Document Type

Article

Publication Date

12-2016

Journal Title

Journal of Law, Medicine and Ethics

ISSN

1073-1105

DOI

10.1177/1073110516684787

Abstract

Tracing the evolution of political conversations about health care spending and their relationship to the formation of policy is a valuable exercise. Health care spending is about science and ethics, markets and government, freedom and community. By the late 1980s the unique upward trajectory of post-Medicare U.S. health care spending had been established, recessions and tax cuts were eroding federal and state budgets, and efforts to harness market forces to serve policy goals were accelerating. From the initial writings on “managed competition,” through the failed Clinton health reform effort in the early 1990s, to the passage of the Affordable Care Act in 2010, the policy narrative of health spending acquired a superficial consistency. On closer examination, however, it becomes apparent that the cost problem has been repeatedly reframed in political discourse even during this relatively brief period. The clearest transition has been from a narrative centered on rationing necessary care to one committed to reducing wasteful care – although the role of accumulated law and regulation in perpetuating waste remains largely unrecognized and the recently articulated commitment to population health seems an imperfect proxy for explicitly developing social solidarity with respect to health and health care in the United States.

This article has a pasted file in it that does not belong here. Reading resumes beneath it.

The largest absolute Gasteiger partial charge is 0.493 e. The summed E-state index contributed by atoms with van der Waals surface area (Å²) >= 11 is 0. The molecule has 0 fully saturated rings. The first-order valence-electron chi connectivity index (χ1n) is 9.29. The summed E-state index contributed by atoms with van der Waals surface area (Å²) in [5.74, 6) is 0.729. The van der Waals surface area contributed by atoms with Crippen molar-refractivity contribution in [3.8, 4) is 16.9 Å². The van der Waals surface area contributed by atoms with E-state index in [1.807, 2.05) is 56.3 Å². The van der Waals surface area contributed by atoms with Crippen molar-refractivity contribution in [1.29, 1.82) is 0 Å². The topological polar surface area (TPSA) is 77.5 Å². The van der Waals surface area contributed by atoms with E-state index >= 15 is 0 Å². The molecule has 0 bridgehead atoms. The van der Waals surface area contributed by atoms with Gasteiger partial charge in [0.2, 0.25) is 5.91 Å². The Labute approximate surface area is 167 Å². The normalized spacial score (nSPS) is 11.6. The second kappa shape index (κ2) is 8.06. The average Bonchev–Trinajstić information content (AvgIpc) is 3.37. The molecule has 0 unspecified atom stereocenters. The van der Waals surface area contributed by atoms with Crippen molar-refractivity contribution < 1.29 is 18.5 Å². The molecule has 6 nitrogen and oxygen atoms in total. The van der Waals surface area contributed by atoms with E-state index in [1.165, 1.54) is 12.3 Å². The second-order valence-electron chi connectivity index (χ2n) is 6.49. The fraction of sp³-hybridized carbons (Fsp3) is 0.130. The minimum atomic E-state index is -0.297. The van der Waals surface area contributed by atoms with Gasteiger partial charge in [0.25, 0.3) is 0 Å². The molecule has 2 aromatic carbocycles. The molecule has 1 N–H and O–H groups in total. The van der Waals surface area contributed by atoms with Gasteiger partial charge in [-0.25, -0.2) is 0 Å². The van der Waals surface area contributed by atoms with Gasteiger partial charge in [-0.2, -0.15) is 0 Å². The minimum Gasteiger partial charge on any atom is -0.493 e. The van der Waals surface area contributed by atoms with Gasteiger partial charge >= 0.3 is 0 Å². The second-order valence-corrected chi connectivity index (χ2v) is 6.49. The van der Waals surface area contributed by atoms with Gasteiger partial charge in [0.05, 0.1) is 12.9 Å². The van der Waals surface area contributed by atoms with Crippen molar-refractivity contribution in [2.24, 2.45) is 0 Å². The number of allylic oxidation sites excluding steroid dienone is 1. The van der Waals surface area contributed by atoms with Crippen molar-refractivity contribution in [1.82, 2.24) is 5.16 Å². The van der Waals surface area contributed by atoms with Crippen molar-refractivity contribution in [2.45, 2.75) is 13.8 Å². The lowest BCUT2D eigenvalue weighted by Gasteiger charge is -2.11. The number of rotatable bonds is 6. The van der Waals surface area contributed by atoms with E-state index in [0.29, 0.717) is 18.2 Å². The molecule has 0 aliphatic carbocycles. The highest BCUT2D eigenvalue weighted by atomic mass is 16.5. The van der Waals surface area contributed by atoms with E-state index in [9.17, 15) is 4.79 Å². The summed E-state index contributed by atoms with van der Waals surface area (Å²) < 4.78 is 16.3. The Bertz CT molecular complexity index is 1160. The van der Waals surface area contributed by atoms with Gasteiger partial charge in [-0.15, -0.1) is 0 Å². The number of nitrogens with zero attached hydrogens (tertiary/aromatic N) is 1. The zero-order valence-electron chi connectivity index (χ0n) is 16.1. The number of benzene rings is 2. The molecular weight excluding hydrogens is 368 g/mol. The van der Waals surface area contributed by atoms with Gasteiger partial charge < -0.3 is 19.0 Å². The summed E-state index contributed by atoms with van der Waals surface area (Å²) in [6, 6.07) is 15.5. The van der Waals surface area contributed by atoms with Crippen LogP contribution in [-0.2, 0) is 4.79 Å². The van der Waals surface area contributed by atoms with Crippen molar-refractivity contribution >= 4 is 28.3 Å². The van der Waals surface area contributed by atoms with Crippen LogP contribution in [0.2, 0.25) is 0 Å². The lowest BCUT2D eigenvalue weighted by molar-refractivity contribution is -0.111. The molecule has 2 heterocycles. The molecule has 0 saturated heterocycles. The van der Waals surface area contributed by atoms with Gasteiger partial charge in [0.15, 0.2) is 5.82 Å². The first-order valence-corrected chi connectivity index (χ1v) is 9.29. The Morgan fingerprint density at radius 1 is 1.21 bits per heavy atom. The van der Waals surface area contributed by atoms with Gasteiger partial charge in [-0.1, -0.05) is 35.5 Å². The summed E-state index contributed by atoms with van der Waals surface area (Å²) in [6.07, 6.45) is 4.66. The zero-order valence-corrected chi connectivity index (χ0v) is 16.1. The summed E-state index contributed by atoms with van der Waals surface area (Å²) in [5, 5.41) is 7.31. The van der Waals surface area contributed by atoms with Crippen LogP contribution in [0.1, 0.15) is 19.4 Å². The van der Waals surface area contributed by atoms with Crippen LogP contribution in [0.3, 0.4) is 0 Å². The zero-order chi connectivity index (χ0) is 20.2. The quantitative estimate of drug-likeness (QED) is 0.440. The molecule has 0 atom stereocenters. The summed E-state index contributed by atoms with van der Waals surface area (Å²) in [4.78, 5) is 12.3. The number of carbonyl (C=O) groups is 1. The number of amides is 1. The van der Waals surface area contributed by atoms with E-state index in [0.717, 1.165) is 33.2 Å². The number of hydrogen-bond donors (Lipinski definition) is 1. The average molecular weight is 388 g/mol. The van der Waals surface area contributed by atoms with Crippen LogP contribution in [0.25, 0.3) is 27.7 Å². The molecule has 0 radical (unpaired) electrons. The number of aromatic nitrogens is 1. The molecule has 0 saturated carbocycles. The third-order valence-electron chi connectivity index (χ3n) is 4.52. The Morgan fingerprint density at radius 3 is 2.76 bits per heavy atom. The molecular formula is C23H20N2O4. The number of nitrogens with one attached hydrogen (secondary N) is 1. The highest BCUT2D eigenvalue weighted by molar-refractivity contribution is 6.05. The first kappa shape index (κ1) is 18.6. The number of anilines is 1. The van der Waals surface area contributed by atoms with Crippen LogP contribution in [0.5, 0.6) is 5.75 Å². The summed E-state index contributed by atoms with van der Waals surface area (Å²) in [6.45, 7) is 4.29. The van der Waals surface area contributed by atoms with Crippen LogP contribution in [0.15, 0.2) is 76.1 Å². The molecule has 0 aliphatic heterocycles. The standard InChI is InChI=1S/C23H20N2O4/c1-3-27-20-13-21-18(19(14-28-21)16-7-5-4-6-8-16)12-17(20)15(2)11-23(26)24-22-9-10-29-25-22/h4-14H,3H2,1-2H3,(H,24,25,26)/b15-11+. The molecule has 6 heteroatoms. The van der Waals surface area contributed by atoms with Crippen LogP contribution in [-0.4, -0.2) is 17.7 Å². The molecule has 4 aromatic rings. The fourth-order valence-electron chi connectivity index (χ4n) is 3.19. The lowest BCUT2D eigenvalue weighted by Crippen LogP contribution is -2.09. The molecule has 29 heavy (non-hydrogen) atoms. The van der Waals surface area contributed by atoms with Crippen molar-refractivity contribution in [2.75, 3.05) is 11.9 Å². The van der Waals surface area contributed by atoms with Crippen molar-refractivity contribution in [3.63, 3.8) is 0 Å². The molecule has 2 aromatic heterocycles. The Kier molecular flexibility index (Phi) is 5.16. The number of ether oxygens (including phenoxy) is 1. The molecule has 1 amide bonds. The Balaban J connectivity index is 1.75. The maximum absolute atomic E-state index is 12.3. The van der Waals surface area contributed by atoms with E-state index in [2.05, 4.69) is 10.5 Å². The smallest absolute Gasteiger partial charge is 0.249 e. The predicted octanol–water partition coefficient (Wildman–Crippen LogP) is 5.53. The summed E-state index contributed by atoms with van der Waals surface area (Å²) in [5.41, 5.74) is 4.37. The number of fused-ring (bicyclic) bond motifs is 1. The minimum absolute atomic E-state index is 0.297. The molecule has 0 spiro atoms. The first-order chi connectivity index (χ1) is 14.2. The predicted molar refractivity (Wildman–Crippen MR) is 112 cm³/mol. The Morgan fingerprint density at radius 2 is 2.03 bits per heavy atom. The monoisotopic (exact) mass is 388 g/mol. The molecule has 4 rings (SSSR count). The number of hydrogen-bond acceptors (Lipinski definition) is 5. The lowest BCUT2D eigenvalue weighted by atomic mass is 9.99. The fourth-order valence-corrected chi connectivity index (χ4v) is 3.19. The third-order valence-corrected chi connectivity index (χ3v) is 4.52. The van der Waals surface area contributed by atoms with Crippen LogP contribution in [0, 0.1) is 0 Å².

First Page

559

Last Page

568

Num Pages

10

Volume Number

44

Issue Number

4

Publisher

Cambridge University Press

FIle Type

PDF

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